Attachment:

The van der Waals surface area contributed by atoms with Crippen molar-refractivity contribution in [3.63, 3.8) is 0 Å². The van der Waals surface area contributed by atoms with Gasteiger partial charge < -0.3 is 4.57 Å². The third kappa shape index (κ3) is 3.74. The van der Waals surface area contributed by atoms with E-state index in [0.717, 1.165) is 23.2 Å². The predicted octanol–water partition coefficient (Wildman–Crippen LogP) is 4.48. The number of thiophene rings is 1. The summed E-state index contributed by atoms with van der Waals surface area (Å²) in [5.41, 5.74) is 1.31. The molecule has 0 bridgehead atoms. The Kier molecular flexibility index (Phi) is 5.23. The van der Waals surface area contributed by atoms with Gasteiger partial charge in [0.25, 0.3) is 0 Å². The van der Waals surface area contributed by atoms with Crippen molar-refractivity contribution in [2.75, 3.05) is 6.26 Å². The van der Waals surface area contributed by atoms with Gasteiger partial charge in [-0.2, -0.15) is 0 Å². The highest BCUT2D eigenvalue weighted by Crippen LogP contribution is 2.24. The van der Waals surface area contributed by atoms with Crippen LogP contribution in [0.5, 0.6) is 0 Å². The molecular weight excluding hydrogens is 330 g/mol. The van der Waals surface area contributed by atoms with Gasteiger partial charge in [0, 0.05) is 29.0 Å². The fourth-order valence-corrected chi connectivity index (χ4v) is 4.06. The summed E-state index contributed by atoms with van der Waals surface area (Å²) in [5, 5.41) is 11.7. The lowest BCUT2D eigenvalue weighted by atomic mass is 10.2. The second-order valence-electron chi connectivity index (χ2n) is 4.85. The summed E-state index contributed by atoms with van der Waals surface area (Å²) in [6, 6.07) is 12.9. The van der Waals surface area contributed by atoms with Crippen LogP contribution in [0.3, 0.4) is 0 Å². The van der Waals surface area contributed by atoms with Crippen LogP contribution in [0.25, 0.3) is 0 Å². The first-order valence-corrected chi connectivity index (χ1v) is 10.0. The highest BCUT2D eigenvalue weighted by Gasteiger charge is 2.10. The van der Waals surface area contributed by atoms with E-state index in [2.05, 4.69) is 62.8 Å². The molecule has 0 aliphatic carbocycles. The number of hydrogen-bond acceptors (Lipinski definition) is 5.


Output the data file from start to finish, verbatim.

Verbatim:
The van der Waals surface area contributed by atoms with Crippen molar-refractivity contribution in [3.63, 3.8) is 0 Å². The van der Waals surface area contributed by atoms with Gasteiger partial charge < -0.3 is 4.57 Å². The third kappa shape index (κ3) is 3.74. The van der Waals surface area contributed by atoms with E-state index in [0.717, 1.165) is 23.2 Å². The predicted octanol–water partition coefficient (Wildman–Crippen LogP) is 4.48. The number of thiophene rings is 1. The summed E-state index contributed by atoms with van der Waals surface area (Å²) in [5.41, 5.74) is 1.31. The molecule has 0 bridgehead atoms. The Kier molecular flexibility index (Phi) is 5.23. The van der Waals surface area contributed by atoms with Gasteiger partial charge in [0.25, 0.3) is 0 Å². The van der Waals surface area contributed by atoms with Crippen molar-refractivity contribution in [2.75, 3.05) is 6.26 Å². The van der Waals surface area contributed by atoms with Gasteiger partial charge in [-0.2, -0.15) is 0 Å². The highest BCUT2D eigenvalue weighted by Crippen LogP contribution is 2.24. The van der Waals surface area contributed by atoms with Crippen LogP contribution in [0.5, 0.6) is 0 Å². The molecular weight excluding hydrogens is 330 g/mol. The van der Waals surface area contributed by atoms with Gasteiger partial charge in [0, 0.05) is 29.0 Å². The fourth-order valence-corrected chi connectivity index (χ4v) is 4.06. The summed E-state index contributed by atoms with van der Waals surface area (Å²) in [5, 5.41) is 11.7. The lowest BCUT2D eigenvalue weighted by atomic mass is 10.2. The second-order valence-electron chi connectivity index (χ2n) is 4.85. The summed E-state index contributed by atoms with van der Waals surface area (Å²) in [6, 6.07) is 12.9. The van der Waals surface area contributed by atoms with Crippen LogP contribution in [0.3, 0.4) is 0 Å². The van der Waals surface area contributed by atoms with Crippen LogP contribution in [0.25, 0.3) is 0 Å². The first-order valence-corrected chi connectivity index (χ1v) is 10.0. The highest BCUT2D eigenvalue weighted by Gasteiger charge is 2.10. The van der Waals surface area contributed by atoms with E-state index in [2.05, 4.69) is 62.8 Å². The molecule has 0 aliphatic carbocycles. The number of hydrogen-bond acceptors (Lipinski definition) is 5.